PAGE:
Abstract & Commentary

Identifying Children with Primary Immunodeficiency Diseases

By Hal B. Jenson, MD, FAAP, Dean, Western Michigan University School of Medicine, Kalamazoo, MI, is Associate Editor for Infectious Disease Alert.

Dr. Jenson reports no financial relationship to this field of study.

Synopsis: The three strongest identifiers of primary immunodeficiency were a family history of immunodeficiency disease, use of intravenous antibiotics for sepsis (neutrophil deficiencies), and failure to thrive (T lymphocyte deficiencies).

Source: Subbarayan A, Colarusso G, Hughes SM, et al. Clinical features that identify children with primary immunodeficiency diseases. Pediatrics 2011;127:810-816.

A retrospective study was conducted of 563 children who presented over the last decade to two pediatric immunodeficiency centers in the United Kingdom. The study included 133 children for whom detailed investigations failed to identify immunodeficiency, and 430 children diagnosed with primary immunodeficiency disease (74 with neutrophil or monocytic immuno-deficiency, 92 with B lymphocyte immuno-deficiency, 22 with complement immunodeficiency, and 242 with T lymphocyte immunodeficiency). As is typical, T lymphocyte deficiencies presented at a median of 1 month of age, neutrophil immunodeficiencies presented in early infancy, and B lymphocyte and complement immunodeficiencies presented in late infancy and early childhood.

The strongest identifiers of primary immuno-deficiency diseases were a family history of physician-diagnosed immunodeficiency disease (present in 34% of children with primary immunodeficiency and 4% without), use of IV antibiotics for sepsis (an indicator of neutrophil immunodeficiencies), and failure to thrive (an indicator for T lymphocyte immunodeficiencies). These three signs identified 96% of patients with neutrophil and complement deficiencies, and 89% of T lymphocyte immuno-deficiencies. Family history was the only warning identifier for children with B lymphocyte immunodeficiencies.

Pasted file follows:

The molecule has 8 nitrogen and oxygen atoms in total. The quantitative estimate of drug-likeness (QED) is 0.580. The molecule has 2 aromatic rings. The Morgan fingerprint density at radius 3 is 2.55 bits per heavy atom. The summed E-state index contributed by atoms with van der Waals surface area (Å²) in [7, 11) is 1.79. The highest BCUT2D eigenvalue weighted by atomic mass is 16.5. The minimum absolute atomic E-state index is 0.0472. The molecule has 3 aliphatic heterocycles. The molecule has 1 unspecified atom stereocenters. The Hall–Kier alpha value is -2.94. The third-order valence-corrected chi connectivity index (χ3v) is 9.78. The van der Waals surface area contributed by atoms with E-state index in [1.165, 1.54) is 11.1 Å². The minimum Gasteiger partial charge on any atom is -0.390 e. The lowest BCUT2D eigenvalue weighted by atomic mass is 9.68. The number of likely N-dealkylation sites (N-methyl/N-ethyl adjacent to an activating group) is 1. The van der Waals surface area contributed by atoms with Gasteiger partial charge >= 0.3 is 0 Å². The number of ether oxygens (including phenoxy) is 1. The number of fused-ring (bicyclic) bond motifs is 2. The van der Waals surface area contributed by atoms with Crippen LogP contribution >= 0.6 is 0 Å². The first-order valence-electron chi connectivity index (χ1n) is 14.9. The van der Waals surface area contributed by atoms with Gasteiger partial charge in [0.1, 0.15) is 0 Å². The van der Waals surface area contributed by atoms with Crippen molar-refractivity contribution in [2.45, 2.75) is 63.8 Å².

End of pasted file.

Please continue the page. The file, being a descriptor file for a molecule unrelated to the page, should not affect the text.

The incidence of primary immunodeficiency diseases in the United Kingdom and United States is approximately 1 per 10,000 and 20,000, respectively. This study found that these three sentinel indicators were the most important in identifying children with primary immunodeficiencies.

The National Primary Immunodeficiency Resource Center in the United States and the Primary Immunodeficiency Association in the United Kingdom promote the use of 10 warning signs of primary immunodeficiency. These criteria were developed by the Jeffery Model Foundation based on expert opinion with little or no population-based data to support their general use. The results of this study indicate that a simplified set of three screening criteria are able to correctly identify 96% of patients with neutrophil and complement deficiencies, and 89% of T lymphocyte immunodeficiencies.

Physicians managing children with recurrent, unusual, or severe infections should always inquire about a family history of primary immunodeficiency as well as a history of unexpected deaths among relatives during early childhood. Neutrophil immunodeficiency should always be considered in children requiring IV antibiotics for sepsis; screening tests include a complete blood count and differential count, and a neutrophil oxidative burst test. T lymphocyte immunodeficiency should always be considered in infants with failure to thrive; screening tests include a complete blood count and differential count, and lymphocyte subsets. Increased awareness of these three warning indicators among physicians is likely of more benefit than increased awareness of the 10 warning signs among parents.